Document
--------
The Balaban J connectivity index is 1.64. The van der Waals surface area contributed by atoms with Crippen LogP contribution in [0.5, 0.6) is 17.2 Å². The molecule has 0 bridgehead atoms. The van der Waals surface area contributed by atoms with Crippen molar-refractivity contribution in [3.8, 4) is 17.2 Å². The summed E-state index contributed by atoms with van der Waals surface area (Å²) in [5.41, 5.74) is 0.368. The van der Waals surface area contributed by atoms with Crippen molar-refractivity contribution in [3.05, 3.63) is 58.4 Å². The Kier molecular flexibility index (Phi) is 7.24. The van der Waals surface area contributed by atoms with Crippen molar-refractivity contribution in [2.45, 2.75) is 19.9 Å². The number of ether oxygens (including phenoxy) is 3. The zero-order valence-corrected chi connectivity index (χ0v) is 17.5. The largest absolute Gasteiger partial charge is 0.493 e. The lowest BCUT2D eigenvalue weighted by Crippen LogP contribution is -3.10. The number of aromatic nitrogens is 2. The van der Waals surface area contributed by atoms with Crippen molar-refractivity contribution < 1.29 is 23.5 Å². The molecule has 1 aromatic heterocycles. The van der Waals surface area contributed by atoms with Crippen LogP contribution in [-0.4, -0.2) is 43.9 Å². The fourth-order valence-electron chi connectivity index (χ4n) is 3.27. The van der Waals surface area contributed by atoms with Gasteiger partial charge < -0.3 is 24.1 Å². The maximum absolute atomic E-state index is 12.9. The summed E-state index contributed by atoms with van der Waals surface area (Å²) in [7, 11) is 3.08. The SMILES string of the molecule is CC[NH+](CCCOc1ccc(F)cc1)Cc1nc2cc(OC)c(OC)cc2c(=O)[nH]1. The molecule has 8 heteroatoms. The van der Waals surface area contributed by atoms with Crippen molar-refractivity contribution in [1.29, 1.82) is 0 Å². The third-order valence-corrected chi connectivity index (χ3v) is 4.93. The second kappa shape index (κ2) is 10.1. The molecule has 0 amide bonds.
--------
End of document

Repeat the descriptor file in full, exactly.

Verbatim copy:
The Balaban J connectivity index is 1.64. The van der Waals surface area contributed by atoms with Crippen LogP contribution in [0.5, 0.6) is 17.2 Å². The molecule has 0 bridgehead atoms. The van der Waals surface area contributed by atoms with Crippen molar-refractivity contribution in [3.8, 4) is 17.2 Å². The summed E-state index contributed by atoms with van der Waals surface area (Å²) in [5.41, 5.74) is 0.368. The van der Waals surface area contributed by atoms with Crippen molar-refractivity contribution in [3.05, 3.63) is 58.4 Å². The Kier molecular flexibility index (Phi) is 7.24. The van der Waals surface area contributed by atoms with Crippen molar-refractivity contribution in [2.45, 2.75) is 19.9 Å². The number of ether oxygens (including phenoxy) is 3. The zero-order valence-corrected chi connectivity index (χ0v) is 17.5. The largest absolute Gasteiger partial charge is 0.493 e. The lowest BCUT2D eigenvalue weighted by Crippen LogP contribution is -3.10. The number of aromatic nitrogens is 2. The van der Waals surface area contributed by atoms with Crippen molar-refractivity contribution < 1.29 is 23.5 Å². The molecule has 1 aromatic heterocycles. The van der Waals surface area contributed by atoms with Crippen LogP contribution in [-0.4, -0.2) is 43.9 Å². The fourth-order valence-electron chi connectivity index (χ4n) is 3.27. The van der Waals surface area contributed by atoms with Gasteiger partial charge < -0.3 is 24.1 Å². The maximum absolute atomic E-state index is 12.9. The summed E-state index contributed by atoms with van der Waals surface area (Å²) in [7, 11) is 3.08. The SMILES string of the molecule is CC[NH+](CCCOc1ccc(F)cc1)Cc1nc2cc(OC)c(OC)cc2c(=O)[nH]1. The molecule has 8 heteroatoms. The van der Waals surface area contributed by atoms with Crippen molar-refractivity contribution in [1.29, 1.82) is 0 Å². The third-order valence-corrected chi connectivity index (χ3v) is 4.93. The second kappa shape index (κ2) is 10.1. The molecule has 0 amide bonds.